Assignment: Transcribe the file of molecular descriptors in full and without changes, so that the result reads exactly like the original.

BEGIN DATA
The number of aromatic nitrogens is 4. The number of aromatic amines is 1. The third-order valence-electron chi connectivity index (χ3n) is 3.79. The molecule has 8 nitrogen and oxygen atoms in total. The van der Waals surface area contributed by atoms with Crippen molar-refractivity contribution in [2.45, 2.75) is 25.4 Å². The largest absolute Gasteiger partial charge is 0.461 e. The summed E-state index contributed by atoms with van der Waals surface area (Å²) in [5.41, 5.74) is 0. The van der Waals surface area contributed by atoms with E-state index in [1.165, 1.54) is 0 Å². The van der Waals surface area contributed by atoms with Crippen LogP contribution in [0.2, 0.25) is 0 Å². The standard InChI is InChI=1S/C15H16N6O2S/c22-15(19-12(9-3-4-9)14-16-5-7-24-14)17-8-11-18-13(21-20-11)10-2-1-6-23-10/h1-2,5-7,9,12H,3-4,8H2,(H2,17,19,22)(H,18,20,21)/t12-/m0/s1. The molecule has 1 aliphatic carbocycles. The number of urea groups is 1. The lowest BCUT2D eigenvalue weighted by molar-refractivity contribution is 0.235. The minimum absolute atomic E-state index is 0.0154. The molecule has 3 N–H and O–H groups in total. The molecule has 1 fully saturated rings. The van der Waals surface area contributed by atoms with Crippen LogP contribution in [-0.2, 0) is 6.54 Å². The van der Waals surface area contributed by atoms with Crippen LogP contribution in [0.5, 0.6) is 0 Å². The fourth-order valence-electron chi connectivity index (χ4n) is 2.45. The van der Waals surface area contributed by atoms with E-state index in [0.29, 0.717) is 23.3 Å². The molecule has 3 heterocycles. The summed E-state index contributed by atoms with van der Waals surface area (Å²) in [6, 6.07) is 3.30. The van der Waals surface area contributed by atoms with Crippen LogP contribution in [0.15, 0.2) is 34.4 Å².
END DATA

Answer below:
The number of aromatic nitrogens is 4. The number of aromatic amines is 1. The third-order valence-electron chi connectivity index (χ3n) is 3.79. The molecule has 8 nitrogen and oxygen atoms in total. The van der Waals surface area contributed by atoms with Crippen molar-refractivity contribution in [2.45, 2.75) is 25.4 Å². The largest absolute Gasteiger partial charge is 0.461 e. The summed E-state index contributed by atoms with van der Waals surface area (Å²) in [5.41, 5.74) is 0. The van der Waals surface area contributed by atoms with E-state index in [1.165, 1.54) is 0 Å². The van der Waals surface area contributed by atoms with Crippen LogP contribution in [0.2, 0.25) is 0 Å². The standard InChI is InChI=1S/C15H16N6O2S/c22-15(19-12(9-3-4-9)14-16-5-7-24-14)17-8-11-18-13(21-20-11)10-2-1-6-23-10/h1-2,5-7,9,12H,3-4,8H2,(H2,17,19,22)(H,18,20,21)/t12-/m0/s1. The molecule has 1 aliphatic carbocycles. The number of urea groups is 1. The lowest BCUT2D eigenvalue weighted by molar-refractivity contribution is 0.235. The minimum absolute atomic E-state index is 0.0154. The molecule has 3 N–H and O–H groups in total. The molecule has 1 fully saturated rings. The van der Waals surface area contributed by atoms with Crippen LogP contribution in [-0.2, 0) is 6.54 Å². The van der Waals surface area contributed by atoms with Crippen LogP contribution in [0.5, 0.6) is 0 Å². The fourth-order valence-electron chi connectivity index (χ4n) is 2.45. The van der Waals surface area contributed by atoms with E-state index in [0.29, 0.717) is 23.3 Å². The molecule has 3 heterocycles. The summed E-state index contributed by atoms with van der Waals surface area (Å²) in [6, 6.07) is 3.30. The van der Waals surface area contributed by atoms with Crippen LogP contribution in [0.15, 0.2) is 34.4 Å².